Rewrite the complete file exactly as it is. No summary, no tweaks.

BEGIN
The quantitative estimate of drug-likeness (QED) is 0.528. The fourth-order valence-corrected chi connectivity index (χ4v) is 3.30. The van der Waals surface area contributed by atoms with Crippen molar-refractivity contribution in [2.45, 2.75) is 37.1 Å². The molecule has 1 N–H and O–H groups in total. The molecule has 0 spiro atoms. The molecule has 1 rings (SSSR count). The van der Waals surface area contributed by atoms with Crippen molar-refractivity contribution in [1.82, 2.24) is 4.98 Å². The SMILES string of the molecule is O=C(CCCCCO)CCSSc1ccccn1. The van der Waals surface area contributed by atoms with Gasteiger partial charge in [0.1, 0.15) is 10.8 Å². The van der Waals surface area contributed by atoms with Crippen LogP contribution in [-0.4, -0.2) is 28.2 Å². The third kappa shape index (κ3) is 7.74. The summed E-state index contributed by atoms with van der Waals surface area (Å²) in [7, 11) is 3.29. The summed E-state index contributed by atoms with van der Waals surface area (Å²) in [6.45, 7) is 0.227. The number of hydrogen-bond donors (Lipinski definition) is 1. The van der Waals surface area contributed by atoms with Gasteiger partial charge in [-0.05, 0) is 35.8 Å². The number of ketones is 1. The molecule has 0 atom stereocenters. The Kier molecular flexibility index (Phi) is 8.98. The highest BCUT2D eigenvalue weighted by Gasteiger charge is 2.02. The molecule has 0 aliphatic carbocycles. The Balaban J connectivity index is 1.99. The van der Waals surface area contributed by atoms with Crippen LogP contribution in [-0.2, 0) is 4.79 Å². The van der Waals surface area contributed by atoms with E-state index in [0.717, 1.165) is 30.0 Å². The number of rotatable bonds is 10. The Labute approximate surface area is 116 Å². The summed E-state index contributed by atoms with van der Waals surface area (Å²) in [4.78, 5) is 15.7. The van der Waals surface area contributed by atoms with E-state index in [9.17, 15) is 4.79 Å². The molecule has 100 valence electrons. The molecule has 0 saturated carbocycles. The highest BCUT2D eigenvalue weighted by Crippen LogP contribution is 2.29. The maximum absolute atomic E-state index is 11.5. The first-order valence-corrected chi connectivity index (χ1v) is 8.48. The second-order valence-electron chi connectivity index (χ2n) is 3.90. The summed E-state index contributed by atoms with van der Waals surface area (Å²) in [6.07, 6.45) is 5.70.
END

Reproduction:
The quantitative estimate of drug-likeness (QED) is 0.528. The fourth-order valence-corrected chi connectivity index (χ4v) is 3.30. The van der Waals surface area contributed by atoms with Crippen molar-refractivity contribution in [2.45, 2.75) is 37.1 Å². The molecule has 1 N–H and O–H groups in total. The molecule has 0 spiro atoms. The molecule has 1 rings (SSSR count). The van der Waals surface area contributed by atoms with Crippen molar-refractivity contribution in [1.82, 2.24) is 4.98 Å². The SMILES string of the molecule is O=C(CCCCCO)CCSSc1ccccn1. The van der Waals surface area contributed by atoms with Gasteiger partial charge in [0.1, 0.15) is 10.8 Å². The van der Waals surface area contributed by atoms with Crippen LogP contribution in [-0.4, -0.2) is 28.2 Å². The third kappa shape index (κ3) is 7.74. The summed E-state index contributed by atoms with van der Waals surface area (Å²) in [7, 11) is 3.29. The summed E-state index contributed by atoms with van der Waals surface area (Å²) in [6.45, 7) is 0.227. The number of hydrogen-bond donors (Lipinski definition) is 1. The van der Waals surface area contributed by atoms with Gasteiger partial charge in [-0.05, 0) is 35.8 Å². The number of ketones is 1. The molecule has 0 atom stereocenters. The Kier molecular flexibility index (Phi) is 8.98. The highest BCUT2D eigenvalue weighted by Gasteiger charge is 2.02. The molecule has 0 aliphatic carbocycles. The Balaban J connectivity index is 1.99. The van der Waals surface area contributed by atoms with Crippen LogP contribution in [-0.2, 0) is 4.79 Å². The van der Waals surface area contributed by atoms with E-state index in [0.717, 1.165) is 30.0 Å². The number of rotatable bonds is 10. The Labute approximate surface area is 116 Å². The summed E-state index contributed by atoms with van der Waals surface area (Å²) in [4.78, 5) is 15.7. The van der Waals surface area contributed by atoms with E-state index in [9.17, 15) is 4.79 Å². The molecule has 100 valence electrons. The molecule has 0 saturated carbocycles. The highest BCUT2D eigenvalue weighted by Crippen LogP contribution is 2.29. The maximum absolute atomic E-state index is 11.5. The first-order valence-corrected chi connectivity index (χ1v) is 8.48. The second-order valence-electron chi connectivity index (χ2n) is 3.90. The summed E-state index contributed by atoms with van der Waals surface area (Å²) in [6.07, 6.45) is 5.70.